Forestville: March 7, 2019
A father bear, mother bear, and their baby bear arrived home yesterday afternoon to find that a young girl had broken into their home and was sleeping in the baby bear’s bed. Investigators said the girl, whose name they disclosed is Goldilocks, was last seen running from the site of the break-in after jumping out a bedroom window after having been awakened by the bears. Prior to falling asleep, Goldilocks ate all of the baby bear’s porridge and broke his chair, authorities alleged.
An elective course Allen took in college was an introduction to news journalism. Among the assignments in courses like this is to write a lead paragraph (the “lead” or “lede”) using a well-known children’s tale as the news item. Lead paragraphs are written to provide the reader a preview of the story to come, summarizing it with only basic facts—the “who, what, when, and where.” The objective of the lead is to prompt readers to continue on to get the details.
We led this article with that thought to make the point that if you want your business-to-business (B2B) marketing content to gain readership, the first thing you must do is think like a news journalist.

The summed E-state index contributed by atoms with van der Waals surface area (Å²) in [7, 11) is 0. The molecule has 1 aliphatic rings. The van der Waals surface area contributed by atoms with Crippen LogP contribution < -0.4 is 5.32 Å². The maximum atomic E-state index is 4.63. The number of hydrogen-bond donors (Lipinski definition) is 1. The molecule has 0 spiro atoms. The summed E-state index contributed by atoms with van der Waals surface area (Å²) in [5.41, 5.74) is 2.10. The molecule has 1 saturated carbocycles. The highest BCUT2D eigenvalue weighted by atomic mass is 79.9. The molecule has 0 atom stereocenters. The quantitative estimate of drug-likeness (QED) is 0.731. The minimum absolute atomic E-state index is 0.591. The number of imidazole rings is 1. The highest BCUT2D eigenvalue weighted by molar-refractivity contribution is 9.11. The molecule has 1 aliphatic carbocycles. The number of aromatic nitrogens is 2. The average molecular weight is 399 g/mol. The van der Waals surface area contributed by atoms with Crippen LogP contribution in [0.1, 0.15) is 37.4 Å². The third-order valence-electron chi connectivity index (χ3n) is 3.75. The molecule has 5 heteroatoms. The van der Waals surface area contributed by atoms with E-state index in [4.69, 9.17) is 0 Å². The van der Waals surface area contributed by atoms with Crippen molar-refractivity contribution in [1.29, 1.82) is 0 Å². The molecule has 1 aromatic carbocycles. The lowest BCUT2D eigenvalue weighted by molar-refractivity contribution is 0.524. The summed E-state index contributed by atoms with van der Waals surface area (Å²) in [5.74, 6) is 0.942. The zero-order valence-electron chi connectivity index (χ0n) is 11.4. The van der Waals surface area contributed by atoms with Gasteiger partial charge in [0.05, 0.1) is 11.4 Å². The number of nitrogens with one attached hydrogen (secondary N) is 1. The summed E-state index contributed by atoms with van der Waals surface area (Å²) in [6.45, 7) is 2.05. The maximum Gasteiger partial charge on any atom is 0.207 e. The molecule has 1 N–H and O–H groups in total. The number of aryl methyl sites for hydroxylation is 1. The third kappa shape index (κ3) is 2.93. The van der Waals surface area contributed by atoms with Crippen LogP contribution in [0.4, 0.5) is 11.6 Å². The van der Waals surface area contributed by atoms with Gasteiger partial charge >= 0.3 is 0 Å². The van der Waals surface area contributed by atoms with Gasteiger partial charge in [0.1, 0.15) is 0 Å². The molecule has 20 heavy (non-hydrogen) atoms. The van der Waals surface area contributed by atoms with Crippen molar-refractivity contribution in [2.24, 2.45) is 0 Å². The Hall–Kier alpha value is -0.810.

In this age of information overload, it’s critical to be able to quickly grab your reader’s attention with the key points you want them to take away. That way, even if they read only the first few lines of your marketing message, they’ll immediately grasp the most critical things you want to communicate. And, hopefully, if you’ve done a good job setting the stage, they’ll continue reading to pick up more of the specifics in your marketing content.
Content marketing is used by over 91% of B2B marketers; but only 37% of marketing organizations have a documented content marketing strategy and only 20% describe their approach to content marketing as “very successful,” according to a survey by MarketingProfs and Content Marketing Institute.
That’s because, as the survey noted, over 83% of those on the receiving end of online marketing messages reported being overwhelmed by both the amount and the length of communications. They want the content shorter, to the point, and prescriptive—as in “just give me a solution.”
Solution in mind, and aside from thinking like a news journalist as you take on marketing content initiatives, what are four other surefire ways to optimize your efforts?